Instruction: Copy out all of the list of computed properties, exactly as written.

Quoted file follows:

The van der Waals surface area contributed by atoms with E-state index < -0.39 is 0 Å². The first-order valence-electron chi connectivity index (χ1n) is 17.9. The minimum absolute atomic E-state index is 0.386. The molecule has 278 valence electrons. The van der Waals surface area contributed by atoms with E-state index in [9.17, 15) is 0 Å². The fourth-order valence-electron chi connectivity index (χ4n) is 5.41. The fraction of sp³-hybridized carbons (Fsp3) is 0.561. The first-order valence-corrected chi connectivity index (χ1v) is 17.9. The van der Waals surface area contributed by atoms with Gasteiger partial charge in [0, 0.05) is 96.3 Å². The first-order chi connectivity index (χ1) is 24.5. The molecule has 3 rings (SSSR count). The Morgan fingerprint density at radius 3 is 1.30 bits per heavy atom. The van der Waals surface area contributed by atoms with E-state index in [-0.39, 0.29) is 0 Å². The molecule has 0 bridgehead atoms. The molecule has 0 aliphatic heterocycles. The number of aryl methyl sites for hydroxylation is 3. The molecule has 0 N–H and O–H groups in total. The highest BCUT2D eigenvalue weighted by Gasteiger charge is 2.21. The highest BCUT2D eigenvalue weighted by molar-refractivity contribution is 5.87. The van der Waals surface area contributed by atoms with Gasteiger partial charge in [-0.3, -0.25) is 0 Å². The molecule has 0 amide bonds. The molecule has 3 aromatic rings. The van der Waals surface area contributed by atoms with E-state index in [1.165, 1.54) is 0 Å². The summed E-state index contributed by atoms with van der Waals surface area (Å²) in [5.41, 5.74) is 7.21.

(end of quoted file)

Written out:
The van der Waals surface area contributed by atoms with E-state index < -0.39 is 0 Å². The first-order valence-electron chi connectivity index (χ1n) is 17.9. The minimum absolute atomic E-state index is 0.386. The molecule has 278 valence electrons. The van der Waals surface area contributed by atoms with E-state index in [9.17, 15) is 0 Å². The fourth-order valence-electron chi connectivity index (χ4n) is 5.41. The fraction of sp³-hybridized carbons (Fsp3) is 0.561. The first-order valence-corrected chi connectivity index (χ1v) is 17.9. The van der Waals surface area contributed by atoms with Gasteiger partial charge in [0, 0.05) is 96.3 Å². The first-order chi connectivity index (χ1) is 24.5. The molecule has 3 rings (SSSR count). The Morgan fingerprint density at radius 3 is 1.30 bits per heavy atom. The van der Waals surface area contributed by atoms with E-state index in [-0.39, 0.29) is 0 Å². The molecule has 0 bridgehead atoms. The molecule has 0 aliphatic heterocycles. The number of aryl methyl sites for hydroxylation is 3. The molecule has 0 N–H and O–H groups in total. The highest BCUT2D eigenvalue weighted by Gasteiger charge is 2.21. The highest BCUT2D eigenvalue weighted by molar-refractivity contribution is 5.87. The van der Waals surface area contributed by atoms with Gasteiger partial charge in [-0.3, -0.25) is 0 Å². The molecule has 0 amide bonds. The molecule has 3 aromatic rings. The van der Waals surface area contributed by atoms with E-state index in [1.165, 1.54) is 0 Å². The summed E-state index contributed by atoms with van der Waals surface area (Å²) in [5.41, 5.74) is 7.21.